Constructing Cameron’s Mockup

Laying out the pattern to cut Cameron's mockup by Brooks Ann Camper Bridal Couture

After I drafted her custom pattern (and went on a little a custom fabric designing trip), I was ready to cut and construct the mockup version of Cameron’s custom wedding overdress!

The overdress would ultimately be a handcrafted from a lightweight sheer silk fabric (with custom printed flowers!) with satin bias edging. For my mockup test version, I used cheaper versions of the same: polyester organza fabric to be edged with cotton bias binding.

Even though I did my rough drape using muslin, it is important that the test dress is as close to the real thing as possible. Custom sewing is all about experimenting, so I want the results of my tests to be as accurate as they can be! I also want my bride to have an easy time imagining the real dress while wearing the experimental one.

Cutting Out Cameron’s Mockup

Using the pattern to mark and cut the fabric is actually one of my favorite tasks!

The skirt part of the overdress includes a lot of fabric and features a long train. My huge 4×8 cutting table (find my tutorial to make your own here) was still too small for the largest piece. I needed to pull out my table extender for the job.

Laying out the pattern to cut Cameron's mockup by Brooks Ann Camper Bridal Couture

The table extender is something my husband and I dreamed up when I was still working out of our house. At that time, the room I was working in and my cutting table were quite a bit smaller and I needed a portable way to create more space on demand. This clever “table extender” also doubled as an ironing station when I needed to press yardage. Click here to read all about my portable table extender/ironing station and learn how to make your own.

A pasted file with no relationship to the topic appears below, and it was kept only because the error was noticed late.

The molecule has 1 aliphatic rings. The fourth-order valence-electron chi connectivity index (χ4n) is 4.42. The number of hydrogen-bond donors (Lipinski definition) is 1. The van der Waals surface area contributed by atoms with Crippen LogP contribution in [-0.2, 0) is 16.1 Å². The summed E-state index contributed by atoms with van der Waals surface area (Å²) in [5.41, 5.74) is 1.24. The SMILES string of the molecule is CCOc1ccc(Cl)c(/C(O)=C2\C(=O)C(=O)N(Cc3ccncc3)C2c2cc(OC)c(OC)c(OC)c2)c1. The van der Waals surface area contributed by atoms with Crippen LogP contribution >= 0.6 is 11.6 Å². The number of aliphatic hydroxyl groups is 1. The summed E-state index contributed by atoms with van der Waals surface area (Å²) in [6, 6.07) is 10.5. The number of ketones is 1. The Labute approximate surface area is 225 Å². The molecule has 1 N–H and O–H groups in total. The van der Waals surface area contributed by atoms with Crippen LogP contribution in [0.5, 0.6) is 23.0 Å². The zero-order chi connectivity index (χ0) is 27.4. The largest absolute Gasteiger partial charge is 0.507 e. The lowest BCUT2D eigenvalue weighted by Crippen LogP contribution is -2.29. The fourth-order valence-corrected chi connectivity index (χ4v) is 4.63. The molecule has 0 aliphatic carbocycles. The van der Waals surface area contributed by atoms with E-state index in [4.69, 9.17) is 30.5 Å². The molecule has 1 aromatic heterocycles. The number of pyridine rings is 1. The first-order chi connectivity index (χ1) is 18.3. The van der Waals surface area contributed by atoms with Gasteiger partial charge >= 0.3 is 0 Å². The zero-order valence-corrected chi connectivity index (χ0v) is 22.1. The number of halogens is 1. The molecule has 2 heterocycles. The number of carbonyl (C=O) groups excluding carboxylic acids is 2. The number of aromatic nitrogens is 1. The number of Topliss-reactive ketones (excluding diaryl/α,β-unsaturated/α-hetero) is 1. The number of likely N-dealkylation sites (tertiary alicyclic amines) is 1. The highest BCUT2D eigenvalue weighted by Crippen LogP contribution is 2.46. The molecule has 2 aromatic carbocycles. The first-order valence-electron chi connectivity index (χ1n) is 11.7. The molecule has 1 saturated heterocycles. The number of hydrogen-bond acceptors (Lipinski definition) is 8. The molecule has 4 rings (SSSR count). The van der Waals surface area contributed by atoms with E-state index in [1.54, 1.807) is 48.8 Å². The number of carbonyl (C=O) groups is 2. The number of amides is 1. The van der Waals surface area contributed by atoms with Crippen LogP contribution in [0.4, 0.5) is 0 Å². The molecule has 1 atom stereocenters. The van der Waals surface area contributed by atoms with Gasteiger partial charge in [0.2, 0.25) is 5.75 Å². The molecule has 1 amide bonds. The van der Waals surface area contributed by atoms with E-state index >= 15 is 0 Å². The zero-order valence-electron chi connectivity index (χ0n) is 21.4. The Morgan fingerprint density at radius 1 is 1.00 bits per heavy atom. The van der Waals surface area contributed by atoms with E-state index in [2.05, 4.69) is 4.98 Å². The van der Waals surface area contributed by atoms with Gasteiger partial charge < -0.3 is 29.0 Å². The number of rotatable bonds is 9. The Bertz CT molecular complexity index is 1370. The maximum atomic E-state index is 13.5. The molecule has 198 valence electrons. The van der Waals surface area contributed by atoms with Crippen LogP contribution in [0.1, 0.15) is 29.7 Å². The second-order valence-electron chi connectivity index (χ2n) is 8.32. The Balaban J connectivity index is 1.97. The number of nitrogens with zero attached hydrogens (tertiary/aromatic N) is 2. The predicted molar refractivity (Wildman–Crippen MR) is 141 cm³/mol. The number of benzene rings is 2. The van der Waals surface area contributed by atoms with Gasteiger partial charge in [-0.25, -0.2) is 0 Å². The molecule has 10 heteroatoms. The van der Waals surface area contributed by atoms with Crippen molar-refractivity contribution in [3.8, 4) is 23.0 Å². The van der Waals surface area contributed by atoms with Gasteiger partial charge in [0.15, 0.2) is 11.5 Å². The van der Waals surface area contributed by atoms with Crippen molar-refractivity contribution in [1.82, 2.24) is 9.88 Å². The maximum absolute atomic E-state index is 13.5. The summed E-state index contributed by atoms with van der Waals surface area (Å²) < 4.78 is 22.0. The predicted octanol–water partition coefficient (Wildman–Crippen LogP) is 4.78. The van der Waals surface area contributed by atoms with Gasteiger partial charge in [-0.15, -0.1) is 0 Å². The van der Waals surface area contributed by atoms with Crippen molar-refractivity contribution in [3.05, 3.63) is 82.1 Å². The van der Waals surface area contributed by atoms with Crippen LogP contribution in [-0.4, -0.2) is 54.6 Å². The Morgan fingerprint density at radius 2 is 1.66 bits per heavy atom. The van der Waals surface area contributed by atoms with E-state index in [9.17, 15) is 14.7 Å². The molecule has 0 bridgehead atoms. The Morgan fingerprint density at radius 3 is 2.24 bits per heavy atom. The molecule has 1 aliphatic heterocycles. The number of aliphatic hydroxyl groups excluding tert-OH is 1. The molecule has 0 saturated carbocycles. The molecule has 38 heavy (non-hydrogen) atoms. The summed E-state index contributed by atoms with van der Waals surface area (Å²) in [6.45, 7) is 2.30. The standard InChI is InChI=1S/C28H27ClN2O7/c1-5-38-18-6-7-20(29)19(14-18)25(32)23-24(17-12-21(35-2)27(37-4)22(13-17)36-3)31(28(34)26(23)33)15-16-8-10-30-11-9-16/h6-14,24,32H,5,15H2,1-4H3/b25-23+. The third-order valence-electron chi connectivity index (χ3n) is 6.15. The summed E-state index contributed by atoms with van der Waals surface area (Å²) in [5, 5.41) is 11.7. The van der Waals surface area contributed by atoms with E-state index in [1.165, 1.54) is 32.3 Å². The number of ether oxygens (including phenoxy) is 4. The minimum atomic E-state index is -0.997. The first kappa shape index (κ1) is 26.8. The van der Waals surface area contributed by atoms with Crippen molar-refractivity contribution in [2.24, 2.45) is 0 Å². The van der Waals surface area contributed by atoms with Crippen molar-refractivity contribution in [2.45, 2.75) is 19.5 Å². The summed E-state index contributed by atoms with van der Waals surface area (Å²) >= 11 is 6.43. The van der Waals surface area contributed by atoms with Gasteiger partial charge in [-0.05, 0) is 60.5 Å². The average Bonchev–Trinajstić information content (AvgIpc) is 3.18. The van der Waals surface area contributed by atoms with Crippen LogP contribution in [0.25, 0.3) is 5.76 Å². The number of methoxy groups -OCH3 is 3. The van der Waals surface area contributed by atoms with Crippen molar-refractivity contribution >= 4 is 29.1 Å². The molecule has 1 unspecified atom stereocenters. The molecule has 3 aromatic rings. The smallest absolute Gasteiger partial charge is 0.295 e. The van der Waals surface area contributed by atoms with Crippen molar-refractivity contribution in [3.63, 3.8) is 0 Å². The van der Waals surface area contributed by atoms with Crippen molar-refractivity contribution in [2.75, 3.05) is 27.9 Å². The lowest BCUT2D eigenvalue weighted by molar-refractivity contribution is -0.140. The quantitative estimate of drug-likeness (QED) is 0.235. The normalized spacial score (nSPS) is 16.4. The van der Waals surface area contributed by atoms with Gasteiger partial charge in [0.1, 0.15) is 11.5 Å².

Laying out the pattern to cut Cameron's mockup by Brooks Ann Camper Bridal Couture

One of the things I love most about my tables are the pinnable tops. I pin the pattern to the table through the fabric which holds it in place as I mark my stitch lines, cut lines, and any other info I might need during construction.

Since the fabric is sheer, these lines will be seen from both sides. To avoid confusion, I made sure to add marks that let me know which side was which. Labeling my pieces in the seam allowances with CB (center back), CF (center front), SS (side seam), etc., would allow me to see if my writing was backwards or forwards to determine whether I was looking at the right or wrong side.

Cutting out the pattern to cut Cameron's mockup by Brooks Ann Camper Bridal Couture

I used my fancy ergonomic spring loaded scissors (affiliate link) for all the cutting.

Laying out the pattern to cut Cameron's mockup by Brooks Ann Camper Bridal Couture

Constructing Cameron’s Skirt

As I mentioned before, these skirt pieces are big! Pinning and sewing can get unruly…

Constructing the skirt for Cameron's mockup by Brooks Ann Camper Bridal Couture

…but I was quickly able to orient all the pieces and get all the seams pinned and ready for the sewing machine.